Choosing a trading broker



There are numerous brokers to choose from and each with their own advantages and disadvantages. The following list is UK based but many of these will have international sites depending on your location.

The first rule for any broker is that they must be regulated. In the UK this means the broker has to be regulated by the Financial Conduct Authority. You should find the equivalent authority in your country and ensure the broker is registered.

The next stage is to determine which Asset Types you wish to trade as that will help reduce the list of brokers. You should have listed the assets you want to trade as part of your Trading Journal.

The next question you need to answer is the type of broker you need. This will depend on the answers above as well as how much capital you have to trade.


SB = Spread Betting; C = Contract for Difference; S = Shares; F = Futures; O = Options

IG Index
CMC Markets
City Index
ETX Capital
Saxo Capital Markets
AVA Trade

The majority of brokers that offer Spread Betting or CFD accounts cover most markets, although some have much deeper coverage than others. These 2 account types also allow you to trade much smaller positions meaning they are more suited to those with less starting capital. Lets be honest that is the vast majority of us when we start.

When making a decision on the account type I would suggest you read all other pages on this site especially those regarding Order Types, Money Management, Position Sizing and Leverage. These 3 pages will help you to understand the potential exposure you have during trades.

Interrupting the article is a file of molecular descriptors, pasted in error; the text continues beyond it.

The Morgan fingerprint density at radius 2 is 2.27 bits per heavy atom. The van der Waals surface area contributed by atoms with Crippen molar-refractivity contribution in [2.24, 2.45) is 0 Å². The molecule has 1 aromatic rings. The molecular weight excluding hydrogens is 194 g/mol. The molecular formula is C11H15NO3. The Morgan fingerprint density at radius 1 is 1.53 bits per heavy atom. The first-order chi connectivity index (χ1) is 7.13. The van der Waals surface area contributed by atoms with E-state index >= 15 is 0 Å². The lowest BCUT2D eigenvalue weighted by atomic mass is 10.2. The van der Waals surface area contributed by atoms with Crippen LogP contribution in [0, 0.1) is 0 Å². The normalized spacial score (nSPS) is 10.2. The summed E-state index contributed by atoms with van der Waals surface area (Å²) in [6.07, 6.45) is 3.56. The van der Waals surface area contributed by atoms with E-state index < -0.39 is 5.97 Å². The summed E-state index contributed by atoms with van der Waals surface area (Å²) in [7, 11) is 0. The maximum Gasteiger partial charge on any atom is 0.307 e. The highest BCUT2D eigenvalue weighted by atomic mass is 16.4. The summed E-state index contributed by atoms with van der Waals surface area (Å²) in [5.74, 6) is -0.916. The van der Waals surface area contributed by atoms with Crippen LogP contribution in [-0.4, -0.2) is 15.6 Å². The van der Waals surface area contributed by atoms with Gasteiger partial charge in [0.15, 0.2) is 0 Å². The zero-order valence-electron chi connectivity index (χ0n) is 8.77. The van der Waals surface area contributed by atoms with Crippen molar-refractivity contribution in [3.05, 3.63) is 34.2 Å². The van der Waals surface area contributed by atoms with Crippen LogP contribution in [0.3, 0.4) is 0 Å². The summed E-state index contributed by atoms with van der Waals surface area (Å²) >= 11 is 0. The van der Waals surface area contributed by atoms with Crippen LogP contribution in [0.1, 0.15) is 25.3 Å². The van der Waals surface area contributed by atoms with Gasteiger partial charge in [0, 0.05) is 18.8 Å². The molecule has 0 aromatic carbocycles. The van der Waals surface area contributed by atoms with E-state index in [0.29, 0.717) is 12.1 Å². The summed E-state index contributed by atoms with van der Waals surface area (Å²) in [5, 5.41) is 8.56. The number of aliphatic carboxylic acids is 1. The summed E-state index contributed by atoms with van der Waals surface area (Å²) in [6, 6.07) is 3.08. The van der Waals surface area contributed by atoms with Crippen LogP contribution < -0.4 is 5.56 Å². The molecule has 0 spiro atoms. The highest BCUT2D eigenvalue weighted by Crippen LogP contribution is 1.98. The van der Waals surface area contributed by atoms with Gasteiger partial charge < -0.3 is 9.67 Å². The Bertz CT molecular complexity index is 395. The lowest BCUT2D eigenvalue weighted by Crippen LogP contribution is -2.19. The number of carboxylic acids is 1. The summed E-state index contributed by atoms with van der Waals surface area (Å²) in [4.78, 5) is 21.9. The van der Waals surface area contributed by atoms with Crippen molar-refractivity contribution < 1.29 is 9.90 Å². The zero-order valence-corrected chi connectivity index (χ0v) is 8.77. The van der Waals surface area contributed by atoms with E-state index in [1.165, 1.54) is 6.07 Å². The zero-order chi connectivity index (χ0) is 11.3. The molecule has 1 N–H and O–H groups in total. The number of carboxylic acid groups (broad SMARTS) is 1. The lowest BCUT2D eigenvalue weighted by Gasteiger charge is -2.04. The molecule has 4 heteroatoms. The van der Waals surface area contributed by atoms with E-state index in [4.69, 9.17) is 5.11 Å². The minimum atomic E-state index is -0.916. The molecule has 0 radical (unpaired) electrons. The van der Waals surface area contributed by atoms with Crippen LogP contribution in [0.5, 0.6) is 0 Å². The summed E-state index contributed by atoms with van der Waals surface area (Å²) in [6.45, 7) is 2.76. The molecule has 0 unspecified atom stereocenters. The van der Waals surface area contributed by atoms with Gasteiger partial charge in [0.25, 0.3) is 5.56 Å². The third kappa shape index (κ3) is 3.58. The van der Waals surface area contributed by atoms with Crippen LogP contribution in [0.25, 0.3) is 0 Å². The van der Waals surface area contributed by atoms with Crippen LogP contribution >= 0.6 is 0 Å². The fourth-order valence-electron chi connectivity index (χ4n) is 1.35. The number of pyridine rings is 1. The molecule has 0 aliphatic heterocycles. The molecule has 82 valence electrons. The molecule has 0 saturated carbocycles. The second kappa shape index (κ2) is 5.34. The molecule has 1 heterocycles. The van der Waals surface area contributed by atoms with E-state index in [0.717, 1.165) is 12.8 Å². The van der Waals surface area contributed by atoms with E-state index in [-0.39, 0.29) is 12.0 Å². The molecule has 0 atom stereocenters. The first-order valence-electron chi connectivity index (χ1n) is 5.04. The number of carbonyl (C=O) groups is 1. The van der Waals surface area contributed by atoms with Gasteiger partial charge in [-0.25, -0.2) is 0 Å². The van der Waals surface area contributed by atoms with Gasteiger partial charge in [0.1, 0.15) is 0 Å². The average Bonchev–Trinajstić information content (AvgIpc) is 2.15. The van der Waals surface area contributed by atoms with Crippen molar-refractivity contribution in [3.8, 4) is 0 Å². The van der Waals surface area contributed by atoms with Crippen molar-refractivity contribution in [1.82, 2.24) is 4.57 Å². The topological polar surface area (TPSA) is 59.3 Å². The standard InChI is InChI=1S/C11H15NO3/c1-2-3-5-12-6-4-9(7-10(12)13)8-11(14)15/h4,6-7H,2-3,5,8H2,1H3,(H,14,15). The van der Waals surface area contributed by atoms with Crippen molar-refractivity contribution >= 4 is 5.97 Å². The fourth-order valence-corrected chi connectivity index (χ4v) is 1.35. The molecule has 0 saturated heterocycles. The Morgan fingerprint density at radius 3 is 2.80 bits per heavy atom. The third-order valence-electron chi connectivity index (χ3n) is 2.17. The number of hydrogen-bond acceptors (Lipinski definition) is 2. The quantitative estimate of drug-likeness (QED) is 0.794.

If you have substantial starting capital you may be in a position to open a full futures and options account meaning you are trading the actual futures and options. For this you will need significant capital. The option of using Spread Betting and CFD accounts also remains viable for large accounts and many brokers offer incentives for larger accounts.

If you would like to learn a method to fund your trading account then read our post on generating your starting capital.

The following sections will help you determine which type of broker you should use:

Spread Betting

Note : Spread Betting is exclusive to the UK.

What is spread betting?

Spread betting is a derivative product. This means you will not own the underlying asset but instead speculate on the direction you think its price will move. If your prediction is correct, you could make a profit. If your prediction is incorrect, you would make a loss.

The minimum capital requirements for these types of broker is very low and you could (but should not) start trading with less than £100. Nearly all the Spread Betting brokers in the UK have minimum deposit values of between £0 and £250.

Trading AtoZ recommends that you should only open this type of account if you can fund it with at least £3000 (or your local currency equivalent). This will allow you to utilise proper money management and position sizing, whilst allowing for multiple simultaneous positions.